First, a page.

The Ultimate Fitness Workout for Drummers

Drumming has many plus sides to it. Apart from the fun and excitement that comes from banging on a drum set, pro or amateur, it is also good for your health and improves it in many ways, both physically and mentally.
But, apart from the art of drumming in itself, there is also a bit more work you should put in, and this involves working out at home or in the gym. Yes, did you know that exercise can promote your drummer fitness and improve your skill behind the set tremendously?

There are specific exercises that can help with this in a wide array that you can choose from, or just work with all of them in order to improve your overall drumming skills.

Now, the main areas of interest are your arms and legs, since these are what you primarily use to play, but other parts of your body also offer support to them and should be considered too, for example your shoulders, chest, back, calves and abs. Some of the best workouts and fitness routines for drummers include climbing, bouldering, squats, standing calf raises, powerlifting, deadlifts, bench presses, running, weight lifting, swimming, biking, chest flies, and of course cardio to build up your endurance. There’s even a cardio drumming workout routine where weighted drumsticks are used to build stamina. We will take a look at all of these exercises, and more, and what they do for your body to improve your skill as a drummer.

You should first talk to your doctor before you begin any of these workouts and consult your gym trainer too, especially if you are a first-timer so that you will know which workouts are best for you and which ones to start with then gradually work your way up.

Diet and proper rest are also a key aspect of drummer fitness. Make sure you are eating right and getting enough sleep each night. Otherwise, you might end up overstraining your body and canceling out all your hard work. Also, avoid heavy smoking and drinking since these both have a bad impact on your body and end up harming it and messing up your endurance and strength.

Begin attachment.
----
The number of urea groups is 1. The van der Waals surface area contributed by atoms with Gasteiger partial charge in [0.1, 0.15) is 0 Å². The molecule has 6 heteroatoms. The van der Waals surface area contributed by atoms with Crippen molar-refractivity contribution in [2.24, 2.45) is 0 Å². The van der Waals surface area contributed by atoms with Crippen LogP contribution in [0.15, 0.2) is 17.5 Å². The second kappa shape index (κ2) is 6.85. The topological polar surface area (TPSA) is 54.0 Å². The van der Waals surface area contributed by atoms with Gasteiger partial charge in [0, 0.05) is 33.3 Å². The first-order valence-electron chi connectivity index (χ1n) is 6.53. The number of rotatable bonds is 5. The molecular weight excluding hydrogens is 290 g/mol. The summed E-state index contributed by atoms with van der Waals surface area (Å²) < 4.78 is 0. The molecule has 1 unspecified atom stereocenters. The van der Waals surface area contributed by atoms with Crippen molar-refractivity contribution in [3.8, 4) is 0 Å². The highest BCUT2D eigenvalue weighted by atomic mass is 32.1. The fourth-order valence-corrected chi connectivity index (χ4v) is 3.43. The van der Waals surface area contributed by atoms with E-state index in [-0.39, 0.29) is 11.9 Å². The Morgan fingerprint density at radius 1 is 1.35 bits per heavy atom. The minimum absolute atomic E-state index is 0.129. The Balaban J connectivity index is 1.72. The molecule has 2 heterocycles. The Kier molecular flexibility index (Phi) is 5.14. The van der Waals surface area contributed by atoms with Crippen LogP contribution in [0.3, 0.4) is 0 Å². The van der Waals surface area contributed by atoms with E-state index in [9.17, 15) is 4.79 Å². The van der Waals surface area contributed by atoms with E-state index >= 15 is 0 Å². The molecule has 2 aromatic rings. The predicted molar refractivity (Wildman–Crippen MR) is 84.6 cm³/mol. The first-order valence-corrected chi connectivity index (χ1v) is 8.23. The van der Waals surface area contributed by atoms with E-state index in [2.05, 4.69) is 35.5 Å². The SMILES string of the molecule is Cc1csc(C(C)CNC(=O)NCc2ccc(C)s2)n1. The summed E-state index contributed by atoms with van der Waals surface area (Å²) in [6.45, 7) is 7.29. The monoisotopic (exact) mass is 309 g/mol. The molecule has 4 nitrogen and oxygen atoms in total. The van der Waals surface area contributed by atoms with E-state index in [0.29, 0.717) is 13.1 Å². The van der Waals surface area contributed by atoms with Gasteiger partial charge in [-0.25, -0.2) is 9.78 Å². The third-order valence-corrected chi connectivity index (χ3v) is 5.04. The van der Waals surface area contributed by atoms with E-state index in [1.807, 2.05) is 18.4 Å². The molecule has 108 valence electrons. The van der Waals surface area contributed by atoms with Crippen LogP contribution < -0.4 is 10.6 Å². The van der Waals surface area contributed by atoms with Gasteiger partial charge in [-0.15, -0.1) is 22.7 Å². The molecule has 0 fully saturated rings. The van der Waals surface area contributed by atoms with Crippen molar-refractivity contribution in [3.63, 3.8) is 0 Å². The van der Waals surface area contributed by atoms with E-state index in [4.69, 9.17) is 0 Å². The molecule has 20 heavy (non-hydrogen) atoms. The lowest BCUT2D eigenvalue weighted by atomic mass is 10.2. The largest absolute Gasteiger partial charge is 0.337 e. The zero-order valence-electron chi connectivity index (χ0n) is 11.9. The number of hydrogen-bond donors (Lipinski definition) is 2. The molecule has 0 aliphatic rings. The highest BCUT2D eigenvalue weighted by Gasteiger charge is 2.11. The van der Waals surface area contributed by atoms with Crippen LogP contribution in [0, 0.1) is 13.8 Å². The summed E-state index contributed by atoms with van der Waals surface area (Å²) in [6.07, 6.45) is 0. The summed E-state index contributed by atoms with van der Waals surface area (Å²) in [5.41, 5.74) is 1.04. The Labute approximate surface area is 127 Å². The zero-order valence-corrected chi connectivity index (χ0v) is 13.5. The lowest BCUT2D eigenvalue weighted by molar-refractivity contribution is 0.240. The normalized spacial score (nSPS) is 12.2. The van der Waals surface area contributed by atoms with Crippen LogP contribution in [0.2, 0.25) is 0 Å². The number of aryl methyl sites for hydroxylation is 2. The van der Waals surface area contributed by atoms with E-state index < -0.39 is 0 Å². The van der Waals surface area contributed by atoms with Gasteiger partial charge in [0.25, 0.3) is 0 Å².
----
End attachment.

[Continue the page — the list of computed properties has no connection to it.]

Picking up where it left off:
Overall Body Workouts
An overall body workout that involves all your body parts, especially muscle enabled ones is highly advised. This is to make sure that the strength in your body is equally divided. Overall workouts also help with your twitch muscles, which you naturally engage more during drumming.

Core Strength
Core strength workouts are mainly for your back and abs, which are your main support areas while drumming since your arms will be doing a lot of moving around and will need all the extra backup they can get. It also helps with the long hours you end up sitting during practice sessions and performances.

Climbing and Bouldering
Climbing, and bouldering too helps with your speed, especially when playing double bass. They improve your balance, which is important for you as a drummer. Bouldering helps improve your balance too, which is great when you have to be on the seat for long hours on end or play drums with 4-way independence.

Squats
Squats help a lot with your lower-body flex points and joints, including your ankles, knees, and hips, which are instrumental during kick drum and hi-hat techniques. Since your feet are the main sources of support while doing squats, you learn to have the endurance and strength you need as you play the drums.

Chop Building
Chop building is mainly aimed at strengthening the stamina of your arms, shoulders, hands, and fingers too, all integral parts to your drumming performance.

Strength Training and Power Lifting
Strength training basically incorporates powerlifting, which includes squats, deadlifts, and bench presses. These exercises help to engage your core and give your muscles more power. If you’re a rock drummer or a gospel drummer, you definitely need to include these exercises in your workouts.

Running
Running and weight lifting generally builds endurance and gives both your lower body and upper body the strength to power through extended drumming sessions.

Standing Calf Raises
Standing calf raises help with giving your feet and ankle muscles more strength and stamina for you to use when drumming.